Disclaimer: The Violectric V850 DAC was loaned to me by Violectric Germany directly. It is supposed to be returned after this way overdue review. Pictures in this review, unless watermarked are property of Violectric.
March 2016 – We all know Violectric and LakePeople by now and their gear has been covered on this very site on several occasions. For those not familiar with these brands, I’ll quote Violectric themselves: Violectric is a trademark and product line of Lake People electronic GmbH. Lake People electronic GmbH develops, manufactures and distributes products in the professional range, for broadcast, television, airports, exhibition halls, festival venues, theatres, large-scale installations, private studios and more. In the private sector as well, Lake People products become increasingly popular due to their outstanding quality. Devices are exclusively developed in Germany by the engineers of Lake People electronic GmbH. In doing so, the team of developers can draw on twenty years of experience and countless products for the pro-audio domain.
These last few years the Head-Fi community has been using the V100, V200, V281 amplifiers and the V800 DAC in their home setup and then we’re not even talking about the LakePeople gear yet. Violectric nowadays is a well-established and well-known brand in personal audio and the V281 is a lot of people’s reference solid state amplifier. The V800 in fact is the only unit I haven’t bought from Violectric after the review, mainly because I had Rein’s X-DAC with me at that time.
The Violectric V850 DAC is Fried’s (Violectric’s CEO) latest creation and I have the pleasure of it being part of my living room setup combined with the V281 amplifier and the EGD/EGA system from Stoner Acoustics. In fact I’ve had this unit since last September when I took it home with me after the Canjam show in Essen and it’s been my reference DAC since. I’ll try not making this review too technical as there’s an excellent Head-Fi thread on the V850 where technical questions are being answered by Fried himself. Whiz kids should go there.
The new V850 DAC is an evolution of Violectric’s V800 DAC which I reviewed back in July 2013 on this very site. Fried says: “For the V850 we´ve taken more care on the analog circuitry, the power supply, the clock generation and many other things inside the new gear. And there are the double-mono converters and the remote control. In my opinion all our efforts result in a better sound whilst maintaining our basic sound “philosophy”.”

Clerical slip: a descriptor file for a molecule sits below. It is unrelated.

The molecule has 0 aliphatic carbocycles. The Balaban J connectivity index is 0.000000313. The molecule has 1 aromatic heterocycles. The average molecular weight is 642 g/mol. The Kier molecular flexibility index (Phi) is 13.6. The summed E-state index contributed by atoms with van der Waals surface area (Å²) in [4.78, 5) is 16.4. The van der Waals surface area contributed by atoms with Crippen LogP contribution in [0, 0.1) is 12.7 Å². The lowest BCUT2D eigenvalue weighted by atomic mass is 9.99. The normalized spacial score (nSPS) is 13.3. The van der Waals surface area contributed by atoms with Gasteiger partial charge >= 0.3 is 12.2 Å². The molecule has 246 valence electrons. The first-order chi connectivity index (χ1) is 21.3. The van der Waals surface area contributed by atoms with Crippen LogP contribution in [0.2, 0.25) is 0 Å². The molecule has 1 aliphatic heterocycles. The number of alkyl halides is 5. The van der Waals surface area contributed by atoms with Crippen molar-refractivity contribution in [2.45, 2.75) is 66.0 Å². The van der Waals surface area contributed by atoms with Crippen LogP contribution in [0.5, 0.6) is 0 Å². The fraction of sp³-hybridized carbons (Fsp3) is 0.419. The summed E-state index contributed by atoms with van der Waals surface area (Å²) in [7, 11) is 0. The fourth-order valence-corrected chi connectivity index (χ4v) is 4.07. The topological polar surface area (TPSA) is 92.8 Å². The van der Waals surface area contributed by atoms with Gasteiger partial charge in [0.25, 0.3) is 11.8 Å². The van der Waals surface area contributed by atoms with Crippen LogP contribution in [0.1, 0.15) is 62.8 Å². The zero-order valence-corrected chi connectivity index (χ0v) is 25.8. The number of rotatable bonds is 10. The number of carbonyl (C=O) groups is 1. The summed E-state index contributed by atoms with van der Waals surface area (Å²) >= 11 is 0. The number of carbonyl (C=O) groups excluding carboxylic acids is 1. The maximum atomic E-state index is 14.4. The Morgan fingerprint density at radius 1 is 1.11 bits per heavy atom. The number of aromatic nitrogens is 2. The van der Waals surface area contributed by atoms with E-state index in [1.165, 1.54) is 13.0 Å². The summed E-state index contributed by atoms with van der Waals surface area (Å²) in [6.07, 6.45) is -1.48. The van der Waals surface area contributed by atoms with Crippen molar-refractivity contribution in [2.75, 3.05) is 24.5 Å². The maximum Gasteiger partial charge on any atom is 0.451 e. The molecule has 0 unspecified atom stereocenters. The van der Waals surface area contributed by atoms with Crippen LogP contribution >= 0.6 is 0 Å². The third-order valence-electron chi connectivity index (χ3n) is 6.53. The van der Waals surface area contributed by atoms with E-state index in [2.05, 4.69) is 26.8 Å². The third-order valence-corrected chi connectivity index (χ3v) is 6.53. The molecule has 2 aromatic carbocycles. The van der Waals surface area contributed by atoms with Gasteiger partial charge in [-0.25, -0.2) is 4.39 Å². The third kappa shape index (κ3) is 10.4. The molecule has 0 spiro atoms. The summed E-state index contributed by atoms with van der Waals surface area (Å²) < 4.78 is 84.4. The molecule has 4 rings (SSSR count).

The Violectric V850 pretty much looks like the V800 and they both have the typical look, style, size and feel of the V100 and V200 units. The case as well as the panels are made of solid aluminum and are Nextel coated while the 8mm front panel is milled, sand-blasted and anodized. The labeling is laser engraved. The V850 measures 170 x 49 x 226 mm (B x H x D) and looks sweet in combination with the same size V100/200 amps. In combination with the larger/deeper V281, the V850 still looks good but it’s not as sexy anymore when seen from the side (the DAC is not as deep). Build quality as we are used to is the very best: Made in Germany.
According to Violectric, the V850 DAC is a top-range D/A converter, distinguished by its resampling unit, its 32-bit double mono converters and very particular analog output stages. By means of their specially designed, variable low-noise and low-distortion circuitry, the DAC V850 fulfils even highest demands. As an option, the volume control, input selection and the resampling functionality may be remote controlled. Violectric stands behinds its products and offers an impressive 5 year warranty.
The V850 has four digital inputs on the unit’s rear panel: balanced, coaxial (unbalanced), optical and USB. The electrical inputs (balanced and coax) accept PCM-encoded digital audio data with a word length of 16 … 24 bit and 28 … 210 kHz sample rate, so does the optical input. The USB 24/192 circuitry uses the X-Mos chip set and accepts 32, 44.1, 48, 88.2, 96, 176.4 and 192 kHz sample rate. In order to avoid any interference caused from the host, the USB input is fully insulated, with the signal coupled via transformer. In the beginning I had some issues with getting the V850 to work via USB on my Windows machine until I found out I had to connect it to a USB 2.0 port. Windows does require the installation of drivers and after installation a Violectric Control Panel will be available via your taskbar. The V850 has a digital coaxial and both a balanced and non-balanced analog out. Both outputs can and may be used simultaneously.
On the front of the unit you’ll find the power button, volume control, the input selector, the resample rate and the remote control receiver (you can share it with the V281). Like I mentioned in my V281 review, I never use the remote as the amp is right behind me when I’m in my couch. It also seems my Panasonic TV-remote is similar to the Violectric one as some keys make it switch inputs, etc. Whenever an input signal is found the “lock” light will light up. There are a number of people who find the V800/V850 to have too many LEDs on the front panel – one guy even described it as a Christmas tree – but I’m not one of them as each LED has a specific function. In a dark room or on your nightstand those LEDs could lighten up your room though, that’s a fact.
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